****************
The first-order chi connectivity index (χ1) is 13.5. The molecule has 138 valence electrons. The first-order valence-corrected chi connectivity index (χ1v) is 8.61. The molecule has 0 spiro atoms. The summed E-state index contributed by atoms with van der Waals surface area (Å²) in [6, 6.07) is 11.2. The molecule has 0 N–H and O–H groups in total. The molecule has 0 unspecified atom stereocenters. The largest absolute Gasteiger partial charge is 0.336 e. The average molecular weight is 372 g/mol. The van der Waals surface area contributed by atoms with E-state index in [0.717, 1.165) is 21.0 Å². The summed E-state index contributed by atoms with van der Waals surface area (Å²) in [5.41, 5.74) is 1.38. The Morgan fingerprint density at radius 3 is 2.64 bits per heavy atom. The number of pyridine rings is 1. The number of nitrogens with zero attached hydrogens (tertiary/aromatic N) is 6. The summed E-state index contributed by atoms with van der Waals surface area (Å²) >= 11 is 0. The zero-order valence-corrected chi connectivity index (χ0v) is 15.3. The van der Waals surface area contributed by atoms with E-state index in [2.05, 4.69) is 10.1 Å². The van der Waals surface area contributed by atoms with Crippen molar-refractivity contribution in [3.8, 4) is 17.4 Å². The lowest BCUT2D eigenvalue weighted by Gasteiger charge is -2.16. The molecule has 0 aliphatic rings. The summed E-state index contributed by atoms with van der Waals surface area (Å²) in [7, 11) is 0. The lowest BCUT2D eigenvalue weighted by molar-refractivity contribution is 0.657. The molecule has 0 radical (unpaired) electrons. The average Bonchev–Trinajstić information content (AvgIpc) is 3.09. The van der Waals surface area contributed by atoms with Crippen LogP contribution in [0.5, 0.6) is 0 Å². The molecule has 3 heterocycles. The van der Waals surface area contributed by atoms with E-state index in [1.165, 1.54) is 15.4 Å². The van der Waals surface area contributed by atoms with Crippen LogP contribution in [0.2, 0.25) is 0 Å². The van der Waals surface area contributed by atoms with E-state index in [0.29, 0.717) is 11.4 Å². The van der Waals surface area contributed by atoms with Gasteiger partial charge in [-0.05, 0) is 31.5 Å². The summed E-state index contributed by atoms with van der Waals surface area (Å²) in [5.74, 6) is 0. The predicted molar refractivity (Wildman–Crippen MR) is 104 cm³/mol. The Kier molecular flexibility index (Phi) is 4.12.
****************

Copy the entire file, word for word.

The first-order chi connectivity index (χ1) is 13.5. The molecule has 138 valence electrons. The first-order valence-corrected chi connectivity index (χ1v) is 8.61. The molecule has 0 spiro atoms. The summed E-state index contributed by atoms with van der Waals surface area (Å²) in [6, 6.07) is 11.2. The molecule has 0 N–H and O–H groups in total. The molecule has 0 unspecified atom stereocenters. The largest absolute Gasteiger partial charge is 0.336 e. The average molecular weight is 372 g/mol. The van der Waals surface area contributed by atoms with E-state index in [0.717, 1.165) is 21.0 Å². The summed E-state index contributed by atoms with van der Waals surface area (Å²) in [5.41, 5.74) is 1.38. The Morgan fingerprint density at radius 3 is 2.64 bits per heavy atom. The number of pyridine rings is 1. The number of nitrogens with zero attached hydrogens (tertiary/aromatic N) is 6. The summed E-state index contributed by atoms with van der Waals surface area (Å²) >= 11 is 0. The zero-order valence-corrected chi connectivity index (χ0v) is 15.3. The van der Waals surface area contributed by atoms with E-state index in [2.05, 4.69) is 10.1 Å². The van der Waals surface area contributed by atoms with Crippen molar-refractivity contribution in [3.8, 4) is 17.4 Å². The lowest BCUT2D eigenvalue weighted by Gasteiger charge is -2.16. The molecule has 0 aliphatic rings. The summed E-state index contributed by atoms with van der Waals surface area (Å²) in [7, 11) is 0. The lowest BCUT2D eigenvalue weighted by molar-refractivity contribution is 0.657. The molecule has 0 radical (unpaired) electrons. The average Bonchev–Trinajstić information content (AvgIpc) is 3.09. The van der Waals surface area contributed by atoms with Crippen LogP contribution in [0.5, 0.6) is 0 Å². The molecule has 3 heterocycles. The van der Waals surface area contributed by atoms with E-state index in [1.165, 1.54) is 15.4 Å². The van der Waals surface area contributed by atoms with Crippen LogP contribution in [0.2, 0.25) is 0 Å². The van der Waals surface area contributed by atoms with E-state index in [0.29, 0.717) is 11.4 Å². The van der Waals surface area contributed by atoms with Gasteiger partial charge in [-0.05, 0) is 31.5 Å². The summed E-state index contributed by atoms with van der Waals surface area (Å²) in [5.74, 6) is 0. The predicted molar refractivity (Wildman–Crippen MR) is 104 cm³/mol. The Kier molecular flexibility index (Phi) is 4.12.